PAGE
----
* After the end of British, French, and Ottoman imperial rule in the early to mid-20th century, Arab leaders failed to establish anything like stable democratic societies. Instead, they imposed unpopular and brutal military dictatorships that prevented any real sense of national unity developing and squandered the region's economic potential.This is on the right track although I would differ in some particulars and in context and emphasis.
* The Middle East's progressive and democratic parties failed, due to a combination of incompetence and interference, to put together a viable alternative to these regimes.
* This created a large population of people in the Middle East who were disenfranchised and looking for a new form of politics. During and after the Cold War, Islamism rose to fill that void: It appealed to an identity and a set of values that many in the Middle East shared and understood. This was part of a global revival of different forms of identity politics.
* Some governments — like Saudi Arabia's quasi-monarchy, quasi-theocracy — had an interest in helping spreading a fairly hard-line version of Islam, as it shored up domestic legitimacy. Radical Islamism also got a boost from foreign powers, as things like US support for Iran's brutal shah and the Soviet invasion of Afghanistan created understandable resentment that radicals were well-positioned to support.
* More recently, the 2003 US invasion of Iraq and the Arab Spring threw the Middle East's normal geopolitical order into chaos, creating a vacuum in which sectarianism (encouraged by a proxy war between Iran and Saudi Arabia) became a powerful force. ISIS flourished in this kind of religiously polarized chaos, bringing us to the point we're at today.
1. The vast majority of post-colonial regimes in the world experienced coups and/or devolved into dictatorship or undemocratic one party regimes. Many of these countries are still in that political state and those have have emerged from that state generally did so only after many decades of non-democratic governance. The Middle East's experience in this regard was the norm and not the exception. Post-colonial regimes with continuous democratic government for at least part of the former colonial territory following independence, such as India, were the exception and even many of those exceptions (such as India from which Pakistan seceded in a bloody event followed by a subsequent split of Pakistan itself) still experienced a great deal of trauma in their early days.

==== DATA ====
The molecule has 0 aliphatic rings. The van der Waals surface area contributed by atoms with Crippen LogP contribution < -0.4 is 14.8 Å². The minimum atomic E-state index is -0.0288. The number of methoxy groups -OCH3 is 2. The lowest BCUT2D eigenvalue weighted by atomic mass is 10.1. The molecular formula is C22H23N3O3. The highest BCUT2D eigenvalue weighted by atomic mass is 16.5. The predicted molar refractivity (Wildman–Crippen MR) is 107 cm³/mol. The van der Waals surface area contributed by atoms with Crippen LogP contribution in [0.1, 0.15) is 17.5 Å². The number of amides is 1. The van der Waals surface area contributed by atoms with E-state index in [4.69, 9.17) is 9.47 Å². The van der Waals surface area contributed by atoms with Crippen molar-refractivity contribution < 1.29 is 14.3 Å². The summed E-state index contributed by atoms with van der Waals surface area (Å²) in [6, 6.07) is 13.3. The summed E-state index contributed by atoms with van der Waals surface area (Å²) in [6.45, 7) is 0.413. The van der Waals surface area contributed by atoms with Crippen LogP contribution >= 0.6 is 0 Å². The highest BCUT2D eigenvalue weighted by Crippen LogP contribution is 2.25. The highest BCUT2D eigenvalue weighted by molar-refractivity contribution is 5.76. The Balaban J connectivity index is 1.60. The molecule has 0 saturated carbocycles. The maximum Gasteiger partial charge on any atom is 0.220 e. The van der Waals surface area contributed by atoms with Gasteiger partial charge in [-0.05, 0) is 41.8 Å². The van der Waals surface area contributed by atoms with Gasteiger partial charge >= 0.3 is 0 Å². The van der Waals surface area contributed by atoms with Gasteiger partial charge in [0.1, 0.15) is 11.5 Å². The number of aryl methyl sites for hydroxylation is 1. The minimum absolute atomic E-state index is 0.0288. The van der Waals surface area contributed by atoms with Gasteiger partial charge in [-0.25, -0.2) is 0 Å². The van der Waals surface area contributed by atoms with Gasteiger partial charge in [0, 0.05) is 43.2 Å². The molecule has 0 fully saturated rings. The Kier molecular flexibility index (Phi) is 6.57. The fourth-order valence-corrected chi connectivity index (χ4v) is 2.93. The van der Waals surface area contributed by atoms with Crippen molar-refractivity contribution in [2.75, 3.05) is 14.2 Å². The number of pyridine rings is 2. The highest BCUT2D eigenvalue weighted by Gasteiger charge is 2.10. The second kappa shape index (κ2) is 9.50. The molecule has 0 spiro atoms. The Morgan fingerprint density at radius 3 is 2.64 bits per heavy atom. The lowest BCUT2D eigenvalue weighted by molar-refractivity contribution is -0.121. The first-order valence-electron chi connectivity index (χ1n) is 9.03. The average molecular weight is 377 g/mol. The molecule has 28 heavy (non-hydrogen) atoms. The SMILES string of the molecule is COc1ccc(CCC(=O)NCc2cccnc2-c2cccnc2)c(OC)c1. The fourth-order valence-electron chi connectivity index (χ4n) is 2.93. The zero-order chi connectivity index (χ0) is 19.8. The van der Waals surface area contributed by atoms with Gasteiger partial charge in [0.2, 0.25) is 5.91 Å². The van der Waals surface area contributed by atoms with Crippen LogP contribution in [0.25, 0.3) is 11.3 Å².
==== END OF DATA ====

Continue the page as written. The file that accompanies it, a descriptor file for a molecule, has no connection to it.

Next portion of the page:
2. An important part of the fundamentalist and Islamist revival seen in the Middle East in the late 20th century was related to rising literacy levels which allowed members of the general public who had previously had access to the Koran and other religious texts only mediated through formally trained religious officials and scholars who delivered this information subject to many traditional glosses and interpretations of "hard passages" now receiving those texts unbound by traditional readings of these passages.
3. The Iraq War, with the acquiescence and even encouragement of U.S. and allied occupying troops, led to the dramatic ethnic and religious segregation of a society whose previous regime had suppressed ethnic tensions and produced a multi-cultural melting pot especially in urban areas. After the war, Sunni and Shiite populations were overwhelmingly segregated after being motivated to do so at gunpoint. Exiled Sunnis from urban areas often ended up dispossessed, bitter, angry and hating other ethnicities and the West in what is now ISIS territory.
4. The Syrian civil war was encouraged by the West during the Arab Spring period, particularly after its intervention in Libya and condemnation of the regime's tactics, but fear of conflict from Russia prevented the West from following through by supporting rebels who were more deserving of our support.
The really essential point of all of this analysis is pretty simple. In order to defeat ISIS, the people who are ruled by it need to have a better alternative. We haven't offered them that and until they have an alternative they are stuck with supporting ISIS even if they greatly dislike that regime.